Once you’re in position, your back is cleaned with a sterile solution. Iodine is often used for cleaning. A sterile area is maintained throughout the procedure. This reduces the risk of infection.
A numbing cream or spray is applied to your skin. Your doctor then injects anesthetic. Once the site is fully numb, your doctor inserts a thin spinal needle between two vertebrae. A special type of X-ray called fluoroscopy is sometimes used to guide the needle.
First, the pressure inside the skull is measured using a manometer. Both high and low CSF pressure can be signs of certain conditions.
Fluid samples are then taken through the needle. When fluid collection is complete, the needle is removed. The puncture site is cleaned again. A bandage is applied.
You’ll be asked to remain lying down for about one hour. This reduces the risk of a headache, which is a common side effect of the procedure.
Sometimes a person can’t have a lumbar puncture because of a back deformity, infection, or possible brain herniation. In these cases, a more invasive CSF collection method that requires hospitalization might be used, such as one of the following:
- During a ventricular puncture, your doctor drills a hole into your skull and inserts a needle directly into one of the ventricles of your brain.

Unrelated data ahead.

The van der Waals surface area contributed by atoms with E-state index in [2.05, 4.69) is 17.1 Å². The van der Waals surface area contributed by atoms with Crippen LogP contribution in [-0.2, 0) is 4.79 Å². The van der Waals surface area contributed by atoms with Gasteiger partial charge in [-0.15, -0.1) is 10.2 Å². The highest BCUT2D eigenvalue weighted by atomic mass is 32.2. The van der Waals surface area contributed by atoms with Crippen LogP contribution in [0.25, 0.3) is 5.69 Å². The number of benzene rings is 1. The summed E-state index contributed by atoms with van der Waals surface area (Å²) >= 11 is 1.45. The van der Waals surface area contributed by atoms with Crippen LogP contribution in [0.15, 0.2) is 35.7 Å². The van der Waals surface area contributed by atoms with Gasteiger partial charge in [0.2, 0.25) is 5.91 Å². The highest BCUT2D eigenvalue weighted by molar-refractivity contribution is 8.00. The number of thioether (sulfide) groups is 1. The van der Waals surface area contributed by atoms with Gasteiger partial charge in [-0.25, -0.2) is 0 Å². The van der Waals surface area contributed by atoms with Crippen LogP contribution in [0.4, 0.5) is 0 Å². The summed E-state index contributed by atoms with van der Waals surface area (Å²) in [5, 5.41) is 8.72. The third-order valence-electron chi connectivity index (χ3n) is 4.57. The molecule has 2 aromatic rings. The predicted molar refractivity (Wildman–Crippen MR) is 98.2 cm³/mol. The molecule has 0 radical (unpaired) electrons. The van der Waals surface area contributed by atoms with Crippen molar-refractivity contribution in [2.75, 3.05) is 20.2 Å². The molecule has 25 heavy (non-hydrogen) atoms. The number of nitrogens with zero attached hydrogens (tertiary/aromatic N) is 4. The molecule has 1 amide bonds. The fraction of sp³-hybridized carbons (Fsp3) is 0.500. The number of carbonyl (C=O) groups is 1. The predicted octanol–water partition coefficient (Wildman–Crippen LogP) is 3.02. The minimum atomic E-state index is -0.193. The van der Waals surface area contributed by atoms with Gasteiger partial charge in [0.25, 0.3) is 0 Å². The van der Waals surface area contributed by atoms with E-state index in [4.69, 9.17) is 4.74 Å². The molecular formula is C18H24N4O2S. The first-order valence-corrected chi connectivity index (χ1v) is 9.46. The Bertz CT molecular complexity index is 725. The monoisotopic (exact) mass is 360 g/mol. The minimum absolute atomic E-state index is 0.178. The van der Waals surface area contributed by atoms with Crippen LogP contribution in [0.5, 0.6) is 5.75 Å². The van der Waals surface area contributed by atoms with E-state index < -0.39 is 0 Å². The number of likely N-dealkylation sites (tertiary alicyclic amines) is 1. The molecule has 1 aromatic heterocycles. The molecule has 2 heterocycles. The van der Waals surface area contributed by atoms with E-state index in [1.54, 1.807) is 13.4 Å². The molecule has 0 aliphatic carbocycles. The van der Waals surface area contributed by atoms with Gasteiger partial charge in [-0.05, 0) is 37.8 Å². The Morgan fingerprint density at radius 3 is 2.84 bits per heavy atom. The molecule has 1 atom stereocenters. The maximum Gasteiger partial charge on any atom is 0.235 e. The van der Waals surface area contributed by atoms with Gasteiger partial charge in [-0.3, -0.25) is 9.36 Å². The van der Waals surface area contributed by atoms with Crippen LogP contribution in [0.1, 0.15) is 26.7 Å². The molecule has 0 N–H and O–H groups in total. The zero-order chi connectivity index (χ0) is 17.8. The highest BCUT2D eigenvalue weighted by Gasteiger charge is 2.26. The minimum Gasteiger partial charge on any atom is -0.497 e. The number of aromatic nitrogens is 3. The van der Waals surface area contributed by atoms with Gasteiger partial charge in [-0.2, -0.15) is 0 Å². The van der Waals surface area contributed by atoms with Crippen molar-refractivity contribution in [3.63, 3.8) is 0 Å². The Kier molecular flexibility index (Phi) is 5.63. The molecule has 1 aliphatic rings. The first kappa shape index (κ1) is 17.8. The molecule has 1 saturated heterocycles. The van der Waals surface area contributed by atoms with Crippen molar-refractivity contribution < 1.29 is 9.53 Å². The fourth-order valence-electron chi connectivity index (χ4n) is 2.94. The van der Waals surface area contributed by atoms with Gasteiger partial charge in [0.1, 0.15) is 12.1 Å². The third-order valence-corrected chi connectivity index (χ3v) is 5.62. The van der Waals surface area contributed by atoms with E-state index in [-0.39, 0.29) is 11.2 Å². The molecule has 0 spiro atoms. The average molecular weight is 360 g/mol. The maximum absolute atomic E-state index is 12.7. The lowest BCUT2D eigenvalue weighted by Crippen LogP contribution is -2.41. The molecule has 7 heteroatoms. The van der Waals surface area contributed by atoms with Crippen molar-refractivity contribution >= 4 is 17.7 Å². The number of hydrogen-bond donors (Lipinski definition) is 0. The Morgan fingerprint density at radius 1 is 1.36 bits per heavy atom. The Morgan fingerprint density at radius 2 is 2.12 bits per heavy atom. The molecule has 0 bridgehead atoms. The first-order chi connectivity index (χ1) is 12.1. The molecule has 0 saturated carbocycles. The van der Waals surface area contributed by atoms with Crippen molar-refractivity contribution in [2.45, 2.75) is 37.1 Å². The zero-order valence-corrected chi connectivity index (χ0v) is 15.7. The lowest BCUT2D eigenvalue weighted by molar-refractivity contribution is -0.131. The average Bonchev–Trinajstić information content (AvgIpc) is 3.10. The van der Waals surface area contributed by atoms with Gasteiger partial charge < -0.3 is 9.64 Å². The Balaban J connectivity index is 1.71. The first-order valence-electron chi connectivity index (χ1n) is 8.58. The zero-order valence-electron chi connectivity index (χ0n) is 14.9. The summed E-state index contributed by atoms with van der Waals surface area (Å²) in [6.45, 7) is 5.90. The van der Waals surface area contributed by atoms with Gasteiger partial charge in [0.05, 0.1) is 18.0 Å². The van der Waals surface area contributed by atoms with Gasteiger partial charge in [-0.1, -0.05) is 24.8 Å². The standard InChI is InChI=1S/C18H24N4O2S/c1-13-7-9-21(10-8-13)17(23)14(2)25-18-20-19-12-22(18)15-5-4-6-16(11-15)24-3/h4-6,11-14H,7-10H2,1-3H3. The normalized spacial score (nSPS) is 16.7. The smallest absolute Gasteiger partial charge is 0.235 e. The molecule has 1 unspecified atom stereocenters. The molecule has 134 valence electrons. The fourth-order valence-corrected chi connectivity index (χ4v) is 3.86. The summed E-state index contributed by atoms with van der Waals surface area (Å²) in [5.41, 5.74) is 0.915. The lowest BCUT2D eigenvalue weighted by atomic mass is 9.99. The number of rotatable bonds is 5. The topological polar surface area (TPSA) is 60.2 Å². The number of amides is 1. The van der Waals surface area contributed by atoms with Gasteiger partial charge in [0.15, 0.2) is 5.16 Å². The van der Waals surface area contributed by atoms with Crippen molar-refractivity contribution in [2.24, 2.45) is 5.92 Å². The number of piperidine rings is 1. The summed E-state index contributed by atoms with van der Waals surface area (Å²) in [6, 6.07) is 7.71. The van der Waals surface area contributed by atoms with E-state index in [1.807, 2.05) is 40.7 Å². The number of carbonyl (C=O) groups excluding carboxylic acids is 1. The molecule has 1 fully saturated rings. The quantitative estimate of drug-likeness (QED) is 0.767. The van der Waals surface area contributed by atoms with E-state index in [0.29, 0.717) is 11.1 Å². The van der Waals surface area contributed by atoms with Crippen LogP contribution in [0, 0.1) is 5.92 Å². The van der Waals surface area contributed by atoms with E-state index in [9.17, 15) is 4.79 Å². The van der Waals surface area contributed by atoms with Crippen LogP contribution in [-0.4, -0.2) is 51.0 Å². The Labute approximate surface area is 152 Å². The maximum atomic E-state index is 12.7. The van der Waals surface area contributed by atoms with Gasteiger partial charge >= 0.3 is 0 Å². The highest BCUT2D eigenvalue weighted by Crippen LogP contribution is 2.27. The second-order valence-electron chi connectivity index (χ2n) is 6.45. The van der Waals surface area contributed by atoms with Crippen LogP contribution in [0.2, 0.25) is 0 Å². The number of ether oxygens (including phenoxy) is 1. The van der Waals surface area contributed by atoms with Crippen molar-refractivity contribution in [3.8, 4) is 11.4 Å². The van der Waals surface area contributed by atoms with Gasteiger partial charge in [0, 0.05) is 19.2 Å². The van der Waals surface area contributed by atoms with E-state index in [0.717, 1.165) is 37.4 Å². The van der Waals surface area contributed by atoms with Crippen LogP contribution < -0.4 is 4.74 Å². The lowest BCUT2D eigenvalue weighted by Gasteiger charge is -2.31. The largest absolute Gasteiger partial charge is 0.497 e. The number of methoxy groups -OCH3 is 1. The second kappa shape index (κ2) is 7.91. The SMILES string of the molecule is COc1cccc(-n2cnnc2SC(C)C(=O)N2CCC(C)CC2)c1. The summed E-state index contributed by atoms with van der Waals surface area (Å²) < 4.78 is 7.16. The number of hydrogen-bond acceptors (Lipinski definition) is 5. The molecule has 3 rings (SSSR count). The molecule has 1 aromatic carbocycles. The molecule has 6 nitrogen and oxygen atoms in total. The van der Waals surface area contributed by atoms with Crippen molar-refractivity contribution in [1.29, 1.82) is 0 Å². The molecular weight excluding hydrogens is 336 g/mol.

- During a cisternal puncture, your doctor inserts a needle into the back of your skull.
- A ventricular shunt or drain can collect CSF from a tube that your doctor places in your brain. This is done to release high fluid pressure.
This test requires a signed release that states you understand the risks of the procedure.
Primary risks associated with lumbar puncture include:
- bleeding from the puncture site into the spinal fluid, which is called a traumatic tap
- discomfort during and after the procedure
- an allergic reaction to the anesthetic
- an infection at the puncture site
- a headache after the test
People who take blood thinners have a heightened risk of bleeding. Lumbar puncture is extremely dangerous for people who have clotting problems such as a low platelet count, which is called thrombocytopenia.
There are serious additional risks if you have a brain mass, tumor, or abscess. These conditions put pressure on your brain stem. A lumbar puncture could then cause brain herniation to occur. This can result in brain damage or even death.
Brain herniation is a shifting of structures of the brain. It’s usually accompanied by high intracranial pressure. The condition eventually cuts off blood supply to your brain. This causes irreparable damage. The test won’t be done if a brain mass is suspected.